Pieces and Pawns En Prise

Playing through a few of the top boards from each round at the World Open, there were a few games that caught my eye.

First up, Adams – Ehlvest, from round 4.

(FEN: r4rk1/4pnbp/2pp1pp1/Pq6/2NPP1b1/P4N2/1B3PPP/2RQR1K1 w - - 0 18)

Ehlvest had just sacrificed a pawn on a5 (16…a5 17.bxa5 Bg4), and probably was banking on some loose pieces in White’s camp to recover it. It does look like the Nc4 is a bit overloaded, having to watch over the Bb2 and the pawn on a5, while the pin from the Bg4 might also be annoying with …Ng5 on tap.

Adams’s next move was a bit confusing at first, but there’s a reason he was consistently in the top 10 of the world. He played 18.h3!, and after 18…Bxf3 19.Qxf4 d5 20.exd5 cxd5, the position in the diagram below was reached:

(FEN: r4rk1/4pnbp/5pp1/Pq1p4/2NP4/P4Q1P/1B3PP1/2R1R1K1 w - - 0 21)

White seems to have gotten himself in a bit of a pickle here, as the overloaded knight is now under attack. White’s next of 21.a4 makes some sense, but after 21…Qb7, it still looks like trouble – the knight is safe for the time being, but …Ng5 ends the pin on the d5-pawn, and playing 22.h4 is too slow because then Black just needs to guard his queen (with 22…Rfb8 for example), and then both minors are hanging. So what to do?

Adams uncorked the brilliant 22.Ba3! at this point (although the whole idea had to seen with 18.h3), seemingly ignoring the threat to his knight. After 22…Ng5 23.Qe2, the main line must be to take the knight, but Ehlvest found it didn’t work and played 23…Re8 instead. After 24.Rb1 Qa6 25.Nb6, White emerged a pawn up in the endgame and won without too much more trouble.

But what happens if Black takes the knight?

(FEN: r4rk1/1q2p1bp/5pp1/P5n1/P1QP4/B6P/5PP1/2R1R1K1 b - - 0 24)

After 23…dxc4 24.Qxc4+, Black has three reasonable moves, none of which seem to work:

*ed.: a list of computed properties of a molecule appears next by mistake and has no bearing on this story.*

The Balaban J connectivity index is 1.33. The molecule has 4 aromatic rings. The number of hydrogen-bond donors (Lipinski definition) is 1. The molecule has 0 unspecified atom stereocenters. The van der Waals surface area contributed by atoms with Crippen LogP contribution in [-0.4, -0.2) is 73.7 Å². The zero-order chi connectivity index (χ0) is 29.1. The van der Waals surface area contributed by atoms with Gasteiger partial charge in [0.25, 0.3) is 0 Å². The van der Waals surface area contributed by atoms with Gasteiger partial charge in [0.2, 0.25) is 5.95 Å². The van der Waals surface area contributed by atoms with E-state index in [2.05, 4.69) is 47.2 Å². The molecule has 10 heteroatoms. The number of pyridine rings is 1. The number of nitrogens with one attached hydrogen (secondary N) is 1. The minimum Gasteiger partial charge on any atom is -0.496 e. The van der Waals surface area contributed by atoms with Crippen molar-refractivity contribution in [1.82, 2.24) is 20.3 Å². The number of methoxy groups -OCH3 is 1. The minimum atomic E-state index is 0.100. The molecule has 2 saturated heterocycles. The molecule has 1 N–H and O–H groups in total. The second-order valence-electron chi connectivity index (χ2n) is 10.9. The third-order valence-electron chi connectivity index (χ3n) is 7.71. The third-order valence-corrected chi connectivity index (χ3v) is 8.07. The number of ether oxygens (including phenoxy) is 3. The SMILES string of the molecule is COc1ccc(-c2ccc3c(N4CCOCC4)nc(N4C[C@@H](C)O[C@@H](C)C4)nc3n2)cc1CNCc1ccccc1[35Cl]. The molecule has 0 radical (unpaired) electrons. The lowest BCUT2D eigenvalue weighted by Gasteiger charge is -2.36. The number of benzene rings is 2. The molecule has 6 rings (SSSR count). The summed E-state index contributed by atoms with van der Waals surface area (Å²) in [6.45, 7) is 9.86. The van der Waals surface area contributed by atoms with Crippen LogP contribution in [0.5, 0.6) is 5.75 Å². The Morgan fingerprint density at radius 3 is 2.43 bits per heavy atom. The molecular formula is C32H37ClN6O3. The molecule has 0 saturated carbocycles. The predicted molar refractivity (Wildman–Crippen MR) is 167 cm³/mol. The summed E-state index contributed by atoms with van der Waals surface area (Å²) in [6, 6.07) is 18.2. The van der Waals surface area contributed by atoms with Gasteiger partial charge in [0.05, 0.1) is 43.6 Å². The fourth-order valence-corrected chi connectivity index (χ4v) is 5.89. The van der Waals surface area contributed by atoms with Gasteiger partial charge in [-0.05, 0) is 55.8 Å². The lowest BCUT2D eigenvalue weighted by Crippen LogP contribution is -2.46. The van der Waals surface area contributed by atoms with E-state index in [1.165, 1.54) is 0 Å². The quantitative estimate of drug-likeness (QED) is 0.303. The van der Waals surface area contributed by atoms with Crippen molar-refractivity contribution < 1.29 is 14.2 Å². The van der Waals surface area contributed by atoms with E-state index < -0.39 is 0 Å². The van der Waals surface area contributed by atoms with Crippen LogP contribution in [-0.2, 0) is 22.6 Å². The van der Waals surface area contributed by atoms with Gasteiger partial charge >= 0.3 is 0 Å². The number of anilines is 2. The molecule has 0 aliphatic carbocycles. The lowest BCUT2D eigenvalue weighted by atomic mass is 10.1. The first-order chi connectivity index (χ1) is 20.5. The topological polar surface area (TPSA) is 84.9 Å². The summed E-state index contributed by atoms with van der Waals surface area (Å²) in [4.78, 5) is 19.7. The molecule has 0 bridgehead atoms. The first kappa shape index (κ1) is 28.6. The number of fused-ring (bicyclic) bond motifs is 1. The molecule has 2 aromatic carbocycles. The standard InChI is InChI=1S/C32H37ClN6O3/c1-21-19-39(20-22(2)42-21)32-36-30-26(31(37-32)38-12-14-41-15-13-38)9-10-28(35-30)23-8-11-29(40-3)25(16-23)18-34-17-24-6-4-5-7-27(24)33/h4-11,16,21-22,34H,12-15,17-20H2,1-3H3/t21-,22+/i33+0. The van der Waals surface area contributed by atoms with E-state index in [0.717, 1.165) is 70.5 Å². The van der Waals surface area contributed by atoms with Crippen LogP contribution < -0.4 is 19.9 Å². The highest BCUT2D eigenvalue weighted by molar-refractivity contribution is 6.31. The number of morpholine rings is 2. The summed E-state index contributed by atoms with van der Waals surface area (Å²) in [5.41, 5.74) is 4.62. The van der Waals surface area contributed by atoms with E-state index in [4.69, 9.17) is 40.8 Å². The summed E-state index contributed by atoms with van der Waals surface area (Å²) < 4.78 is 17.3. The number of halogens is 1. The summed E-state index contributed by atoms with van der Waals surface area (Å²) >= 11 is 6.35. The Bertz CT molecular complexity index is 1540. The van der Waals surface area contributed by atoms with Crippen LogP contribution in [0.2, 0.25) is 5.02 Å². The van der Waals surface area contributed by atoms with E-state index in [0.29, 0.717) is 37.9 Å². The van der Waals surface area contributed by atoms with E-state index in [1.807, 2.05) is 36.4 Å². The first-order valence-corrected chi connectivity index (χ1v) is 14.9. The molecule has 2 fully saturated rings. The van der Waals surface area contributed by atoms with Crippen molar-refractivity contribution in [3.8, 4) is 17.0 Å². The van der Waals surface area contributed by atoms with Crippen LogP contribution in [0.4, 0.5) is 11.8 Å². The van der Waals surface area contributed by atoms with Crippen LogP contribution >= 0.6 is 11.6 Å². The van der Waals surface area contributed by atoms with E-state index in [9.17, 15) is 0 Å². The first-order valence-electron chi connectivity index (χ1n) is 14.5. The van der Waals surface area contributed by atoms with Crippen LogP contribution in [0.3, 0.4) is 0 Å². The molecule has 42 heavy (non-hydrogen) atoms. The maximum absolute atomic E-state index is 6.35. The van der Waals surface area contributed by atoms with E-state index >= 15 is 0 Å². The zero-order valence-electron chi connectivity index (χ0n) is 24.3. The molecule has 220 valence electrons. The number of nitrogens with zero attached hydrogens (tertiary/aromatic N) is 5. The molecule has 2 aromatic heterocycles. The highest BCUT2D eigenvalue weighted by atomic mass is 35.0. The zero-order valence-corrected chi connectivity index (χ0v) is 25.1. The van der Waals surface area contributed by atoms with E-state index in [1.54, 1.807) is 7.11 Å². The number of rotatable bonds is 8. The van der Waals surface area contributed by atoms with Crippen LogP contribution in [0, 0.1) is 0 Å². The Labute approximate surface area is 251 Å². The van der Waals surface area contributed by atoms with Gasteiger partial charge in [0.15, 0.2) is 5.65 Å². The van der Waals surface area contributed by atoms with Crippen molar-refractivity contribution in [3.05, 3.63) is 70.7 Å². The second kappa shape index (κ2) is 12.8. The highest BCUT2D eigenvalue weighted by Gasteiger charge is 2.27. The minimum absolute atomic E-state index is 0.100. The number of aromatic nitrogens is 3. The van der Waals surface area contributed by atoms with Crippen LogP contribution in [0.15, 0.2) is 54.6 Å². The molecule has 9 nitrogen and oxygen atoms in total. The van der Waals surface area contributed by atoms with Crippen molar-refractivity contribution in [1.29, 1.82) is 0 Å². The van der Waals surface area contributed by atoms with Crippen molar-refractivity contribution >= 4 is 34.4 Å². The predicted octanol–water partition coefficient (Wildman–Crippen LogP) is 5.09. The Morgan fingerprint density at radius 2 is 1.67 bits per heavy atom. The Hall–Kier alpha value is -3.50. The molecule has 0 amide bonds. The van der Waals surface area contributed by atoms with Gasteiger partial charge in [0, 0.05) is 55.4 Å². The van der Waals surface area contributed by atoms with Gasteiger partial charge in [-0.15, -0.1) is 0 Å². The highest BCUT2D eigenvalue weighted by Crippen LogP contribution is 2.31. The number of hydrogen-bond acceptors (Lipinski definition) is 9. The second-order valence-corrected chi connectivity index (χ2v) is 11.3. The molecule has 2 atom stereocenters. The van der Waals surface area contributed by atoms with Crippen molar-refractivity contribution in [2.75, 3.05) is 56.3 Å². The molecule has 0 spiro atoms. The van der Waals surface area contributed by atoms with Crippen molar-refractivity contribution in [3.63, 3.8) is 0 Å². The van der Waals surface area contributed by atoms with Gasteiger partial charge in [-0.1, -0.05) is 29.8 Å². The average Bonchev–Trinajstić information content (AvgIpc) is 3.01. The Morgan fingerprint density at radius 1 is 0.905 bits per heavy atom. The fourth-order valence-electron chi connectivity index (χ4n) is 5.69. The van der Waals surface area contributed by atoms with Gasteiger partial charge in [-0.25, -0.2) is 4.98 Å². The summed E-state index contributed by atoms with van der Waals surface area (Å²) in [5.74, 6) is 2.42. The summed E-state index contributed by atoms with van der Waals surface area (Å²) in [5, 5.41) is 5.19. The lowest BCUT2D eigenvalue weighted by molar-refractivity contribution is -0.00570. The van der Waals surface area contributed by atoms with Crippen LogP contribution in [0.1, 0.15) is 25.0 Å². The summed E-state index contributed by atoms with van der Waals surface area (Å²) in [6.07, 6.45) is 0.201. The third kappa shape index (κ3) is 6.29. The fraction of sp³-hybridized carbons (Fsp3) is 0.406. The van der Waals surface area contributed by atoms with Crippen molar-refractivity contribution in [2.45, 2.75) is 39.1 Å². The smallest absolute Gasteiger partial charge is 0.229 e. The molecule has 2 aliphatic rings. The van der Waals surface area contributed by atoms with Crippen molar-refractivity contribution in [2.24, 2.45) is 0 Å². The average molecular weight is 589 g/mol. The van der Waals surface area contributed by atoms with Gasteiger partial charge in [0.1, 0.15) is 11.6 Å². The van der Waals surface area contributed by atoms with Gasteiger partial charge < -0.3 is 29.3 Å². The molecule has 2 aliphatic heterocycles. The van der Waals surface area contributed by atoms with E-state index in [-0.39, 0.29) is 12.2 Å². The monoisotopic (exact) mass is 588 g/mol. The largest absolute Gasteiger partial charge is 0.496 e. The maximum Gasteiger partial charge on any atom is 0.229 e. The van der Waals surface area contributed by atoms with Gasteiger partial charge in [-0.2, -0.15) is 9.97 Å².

(1)   24…Kh8 25.Rxe7 Qa6 26.h4 Qxc4 27.Rxc4 Nf7 28.Rd7! – a short move that leaves Black completely helpless along the 7th rank.

(2)   Black is similarly tied up on the 7th after 24…Nf7 25.Rxe7 Qa6 26.Qa2!, when the threat of 26.Rcc7 to follow means that Black needs to exchange the rook on e7, but doing so uncovers the Ba3’s attack on the Rf8.

(3)   24…Rf7 doesn’t seem to drop material, but Black is completely tied up after 25.Rxe7 Qb8 26.a6!. After a further 26….Bf8 27.Rb7 Qd8 28.Bxf8 Qxf8 29.Qb3!! (diagram below), Black is toast:

(FEN: r4qk1/1R3r1p/P4pp1/6n1/P2P4/1Q5P/5PP1/2R3K1 b - - 0 29)

Black can’t take on a6 because of 30.Rb8, while 29…Kg7 30.h4! Ne4 31.Rxf7 Qxf7 32.Qb7! hits all of Black’s pieces (including the Ne4).

A brilliant example of domination.

One amusing moment I saw was from Van Wely – Smirin in round 6:

(FEN: 3b2k1/r1pq3p/1p1p2pB/1P1Pp3/P3P3/2R4P/2Q3PK/8 b - - 0 1)

White is definitely in the driver’s seat, but I’m not sure he can make progress against good defense here. White can’t really switch between the weaknesses on the c- and f-files so easily (and he’s got a weak pawn on a4 to watch over as well).

However, while that might be true after 34…Ra8, Smirin let his guard down with 34…Be7?. Van Wely executed a nice breakthrough with 35.a5! here – taking with the rook allows 36.Rxc7, while 35…bxa5 36.b6! cxb6 37.Rc8+ Bd8 38.Qf2! Qe7 (covering mate on f8) 39.Qxb6 Rc7 40.Ra8 is winning for White. As in the Adams game above, Black is completely tied up.

Smirin tried 35…Bd8, but after 36.axb6 cxb6 37.Rc8 Rc7, problems on the f-file cost him time as 38.Qf2 Qe7 39.Ra8 is similar to that above line. Black resigned a few moves later.

On 34…Ra8 in the above diagram though, the same idea doesn’t work since the Bd8 nicely covers the c7-pawn. And if White switches to the f-file with 35.Rf3, then 35…Be7 36.Qf3 Qe8 covers the soft f8- and f7-squares, leaving White with nothing better than to repeat with 37.Qc2. As they like to say in every sports telecast, it’s a game of inches …

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